It has been said that the writer doesn’t choose his story; instead the story chooses him. For many years on weekday mornings, I bought a cup of coffee and read a book in the café downstairs from my office. This quiet half hour provided a welcome transition between the aggravation of commuting and the pressure of IT work.
Over time I recognized other patrons who remained in the café rather than grabbing a coffee and rushing back to work. One day I met Riva Weiss. I laugh because I ‘heard’ Riva before I met her. She has an irrepressible laugh and a voice that fills an auditorium. One day, she stopped at my table and asked what book I was reading. Over time, we discovered we shared a similar taste in literature (novels by English and Irish writers). Before long, we recommended and exchanged books with each other.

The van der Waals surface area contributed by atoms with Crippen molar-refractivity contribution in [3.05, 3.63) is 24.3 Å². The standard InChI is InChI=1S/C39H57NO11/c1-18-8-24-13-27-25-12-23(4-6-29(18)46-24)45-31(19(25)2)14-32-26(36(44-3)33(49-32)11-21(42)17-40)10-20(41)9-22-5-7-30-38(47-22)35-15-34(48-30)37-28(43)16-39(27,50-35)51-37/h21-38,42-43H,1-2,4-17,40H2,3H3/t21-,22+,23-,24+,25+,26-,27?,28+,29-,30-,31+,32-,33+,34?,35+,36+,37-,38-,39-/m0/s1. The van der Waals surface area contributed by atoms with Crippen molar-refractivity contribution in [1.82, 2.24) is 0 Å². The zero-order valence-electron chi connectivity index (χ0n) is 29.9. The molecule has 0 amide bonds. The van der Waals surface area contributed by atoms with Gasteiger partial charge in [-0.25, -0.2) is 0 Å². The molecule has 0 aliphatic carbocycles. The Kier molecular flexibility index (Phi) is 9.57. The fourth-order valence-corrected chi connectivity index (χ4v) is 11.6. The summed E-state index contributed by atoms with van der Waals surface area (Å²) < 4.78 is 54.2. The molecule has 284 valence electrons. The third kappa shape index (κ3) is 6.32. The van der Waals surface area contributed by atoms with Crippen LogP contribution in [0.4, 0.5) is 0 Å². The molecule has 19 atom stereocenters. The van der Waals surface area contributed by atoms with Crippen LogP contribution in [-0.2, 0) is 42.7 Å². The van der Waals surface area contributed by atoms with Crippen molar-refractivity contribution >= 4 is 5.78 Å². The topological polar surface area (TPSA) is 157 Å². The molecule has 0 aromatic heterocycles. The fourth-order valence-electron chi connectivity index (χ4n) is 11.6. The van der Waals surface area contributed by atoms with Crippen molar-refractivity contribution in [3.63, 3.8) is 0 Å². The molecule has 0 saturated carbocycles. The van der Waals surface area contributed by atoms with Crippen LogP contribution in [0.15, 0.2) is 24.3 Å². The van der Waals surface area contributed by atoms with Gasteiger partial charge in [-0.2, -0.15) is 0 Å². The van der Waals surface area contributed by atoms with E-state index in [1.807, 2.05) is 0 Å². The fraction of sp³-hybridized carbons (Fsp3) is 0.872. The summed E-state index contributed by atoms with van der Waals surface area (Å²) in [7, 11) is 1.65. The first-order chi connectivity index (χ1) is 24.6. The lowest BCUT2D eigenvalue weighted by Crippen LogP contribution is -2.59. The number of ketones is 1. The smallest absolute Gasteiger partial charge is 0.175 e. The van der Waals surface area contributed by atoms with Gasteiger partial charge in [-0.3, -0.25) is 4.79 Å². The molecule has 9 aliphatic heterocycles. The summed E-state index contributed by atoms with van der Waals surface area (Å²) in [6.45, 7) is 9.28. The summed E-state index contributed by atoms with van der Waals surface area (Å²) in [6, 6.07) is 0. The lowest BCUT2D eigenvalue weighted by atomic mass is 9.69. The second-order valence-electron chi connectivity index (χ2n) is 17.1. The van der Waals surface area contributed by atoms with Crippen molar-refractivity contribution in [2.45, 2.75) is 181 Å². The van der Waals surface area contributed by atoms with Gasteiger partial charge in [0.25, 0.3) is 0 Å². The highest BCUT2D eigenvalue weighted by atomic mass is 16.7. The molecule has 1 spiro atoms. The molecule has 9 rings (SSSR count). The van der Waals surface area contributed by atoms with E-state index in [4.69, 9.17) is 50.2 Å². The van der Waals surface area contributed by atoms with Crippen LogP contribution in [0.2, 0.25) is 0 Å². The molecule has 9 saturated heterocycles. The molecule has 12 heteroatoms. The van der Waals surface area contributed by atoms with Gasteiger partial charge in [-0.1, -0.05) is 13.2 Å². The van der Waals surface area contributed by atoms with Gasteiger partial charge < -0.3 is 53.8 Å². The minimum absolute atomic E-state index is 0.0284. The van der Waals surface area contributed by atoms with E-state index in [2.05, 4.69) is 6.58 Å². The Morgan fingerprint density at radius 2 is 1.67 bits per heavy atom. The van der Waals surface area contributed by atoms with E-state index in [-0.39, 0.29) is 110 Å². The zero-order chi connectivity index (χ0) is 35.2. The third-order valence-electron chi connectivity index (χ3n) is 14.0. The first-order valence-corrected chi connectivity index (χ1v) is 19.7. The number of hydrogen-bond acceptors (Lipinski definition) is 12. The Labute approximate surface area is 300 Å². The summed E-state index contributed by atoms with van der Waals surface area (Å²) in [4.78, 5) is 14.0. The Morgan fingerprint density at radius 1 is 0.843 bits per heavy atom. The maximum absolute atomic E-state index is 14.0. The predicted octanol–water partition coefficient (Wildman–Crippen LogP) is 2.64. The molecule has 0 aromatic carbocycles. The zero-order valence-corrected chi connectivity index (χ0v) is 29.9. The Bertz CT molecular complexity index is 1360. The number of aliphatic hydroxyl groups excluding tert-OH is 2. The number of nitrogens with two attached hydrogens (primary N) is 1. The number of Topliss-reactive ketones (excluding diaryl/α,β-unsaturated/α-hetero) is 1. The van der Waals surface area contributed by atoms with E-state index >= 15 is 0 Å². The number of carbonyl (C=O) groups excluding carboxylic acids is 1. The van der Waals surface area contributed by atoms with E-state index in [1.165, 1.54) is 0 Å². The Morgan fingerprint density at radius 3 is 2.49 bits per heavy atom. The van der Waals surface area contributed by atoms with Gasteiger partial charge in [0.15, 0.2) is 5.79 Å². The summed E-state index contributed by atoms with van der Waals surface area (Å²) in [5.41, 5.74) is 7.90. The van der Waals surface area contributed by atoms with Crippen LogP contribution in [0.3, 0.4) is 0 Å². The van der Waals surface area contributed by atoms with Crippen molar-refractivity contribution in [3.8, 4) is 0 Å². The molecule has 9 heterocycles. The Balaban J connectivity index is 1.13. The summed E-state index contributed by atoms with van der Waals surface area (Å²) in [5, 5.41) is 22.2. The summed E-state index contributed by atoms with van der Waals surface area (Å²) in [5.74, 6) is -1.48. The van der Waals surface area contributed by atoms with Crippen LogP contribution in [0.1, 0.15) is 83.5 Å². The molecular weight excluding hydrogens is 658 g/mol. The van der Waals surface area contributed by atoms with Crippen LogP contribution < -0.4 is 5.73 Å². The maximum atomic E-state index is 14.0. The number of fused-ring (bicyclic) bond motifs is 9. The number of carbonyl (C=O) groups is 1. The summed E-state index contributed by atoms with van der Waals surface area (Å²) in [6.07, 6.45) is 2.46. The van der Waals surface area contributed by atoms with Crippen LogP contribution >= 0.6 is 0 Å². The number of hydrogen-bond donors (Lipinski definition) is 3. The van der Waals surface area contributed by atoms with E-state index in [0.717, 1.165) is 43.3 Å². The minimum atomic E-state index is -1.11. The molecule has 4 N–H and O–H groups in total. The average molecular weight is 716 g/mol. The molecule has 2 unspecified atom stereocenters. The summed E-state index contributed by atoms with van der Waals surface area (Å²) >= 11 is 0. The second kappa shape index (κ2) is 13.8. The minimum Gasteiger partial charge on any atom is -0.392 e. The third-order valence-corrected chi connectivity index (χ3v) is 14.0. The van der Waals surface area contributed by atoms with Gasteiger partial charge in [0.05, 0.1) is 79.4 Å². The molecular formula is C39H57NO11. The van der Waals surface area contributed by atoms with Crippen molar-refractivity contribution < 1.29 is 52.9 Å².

In March 2012, I told the coffee group I was retiring at the end of April. “What do you plan to do?” Riva asked.
“I’m going to get back to writing. Short stories, maybe a novel.”
Riva noted that I favored literature with ‘dark’ themes. When I agreed, she said, “Well then, I’ve got a story for you.” Over the next half hour she talked about her engagement when she was 18 years old in Montreal. She graciously offered me the chance to ‘write up the story.’ Instantly, I knew that this was more than a short story. Riva was surprised when I brought in chapter after chapter for her to read. “I thought this was going to be.” Like the apprentice’s broomsticks, the chapters kept coming. “But you haven’t even got to the proposal yet!” Even I wasn’t prepared for the final length: 90,000 words. “We’ve got a novel,” Riva said.